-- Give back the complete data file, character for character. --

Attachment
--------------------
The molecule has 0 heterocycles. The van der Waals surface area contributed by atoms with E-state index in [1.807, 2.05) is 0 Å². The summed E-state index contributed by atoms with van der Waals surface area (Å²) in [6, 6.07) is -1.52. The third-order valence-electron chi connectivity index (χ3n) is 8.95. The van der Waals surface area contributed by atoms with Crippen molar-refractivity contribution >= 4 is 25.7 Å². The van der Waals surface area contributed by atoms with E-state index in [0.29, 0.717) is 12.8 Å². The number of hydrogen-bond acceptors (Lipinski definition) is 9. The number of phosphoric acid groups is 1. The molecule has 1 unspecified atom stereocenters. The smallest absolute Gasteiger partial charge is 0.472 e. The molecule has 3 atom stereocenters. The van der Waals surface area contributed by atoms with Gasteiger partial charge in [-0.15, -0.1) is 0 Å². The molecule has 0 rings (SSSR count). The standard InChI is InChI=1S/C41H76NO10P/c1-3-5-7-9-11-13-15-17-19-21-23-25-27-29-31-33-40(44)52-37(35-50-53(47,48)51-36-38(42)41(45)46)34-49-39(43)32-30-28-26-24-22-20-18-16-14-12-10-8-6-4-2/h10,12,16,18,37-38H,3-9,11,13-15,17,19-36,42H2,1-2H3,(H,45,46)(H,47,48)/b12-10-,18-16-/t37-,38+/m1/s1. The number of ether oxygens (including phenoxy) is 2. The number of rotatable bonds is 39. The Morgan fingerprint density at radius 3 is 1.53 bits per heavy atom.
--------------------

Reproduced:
The molecule has 0 heterocycles. The van der Waals surface area contributed by atoms with E-state index in [1.807, 2.05) is 0 Å². The summed E-state index contributed by atoms with van der Waals surface area (Å²) in [6, 6.07) is -1.52. The third-order valence-electron chi connectivity index (χ3n) is 8.95. The van der Waals surface area contributed by atoms with Crippen molar-refractivity contribution >= 4 is 25.7 Å². The van der Waals surface area contributed by atoms with E-state index in [0.29, 0.717) is 12.8 Å². The number of hydrogen-bond acceptors (Lipinski definition) is 9. The number of phosphoric acid groups is 1. The molecule has 1 unspecified atom stereocenters. The smallest absolute Gasteiger partial charge is 0.472 e. The molecule has 3 atom stereocenters. The van der Waals surface area contributed by atoms with Gasteiger partial charge in [-0.15, -0.1) is 0 Å². The molecule has 0 rings (SSSR count). The standard InChI is InChI=1S/C41H76NO10P/c1-3-5-7-9-11-13-15-17-19-21-23-25-27-29-31-33-40(44)52-37(35-50-53(47,48)51-36-38(42)41(45)46)34-49-39(43)32-30-28-26-24-22-20-18-16-14-12-10-8-6-4-2/h10,12,16,18,37-38H,3-9,11,13-15,17,19-36,42H2,1-2H3,(H,45,46)(H,47,48)/b12-10-,18-16-/t37-,38+/m1/s1. The number of ether oxygens (including phenoxy) is 2. The number of rotatable bonds is 39. The Morgan fingerprint density at radius 3 is 1.53 bits per heavy atom.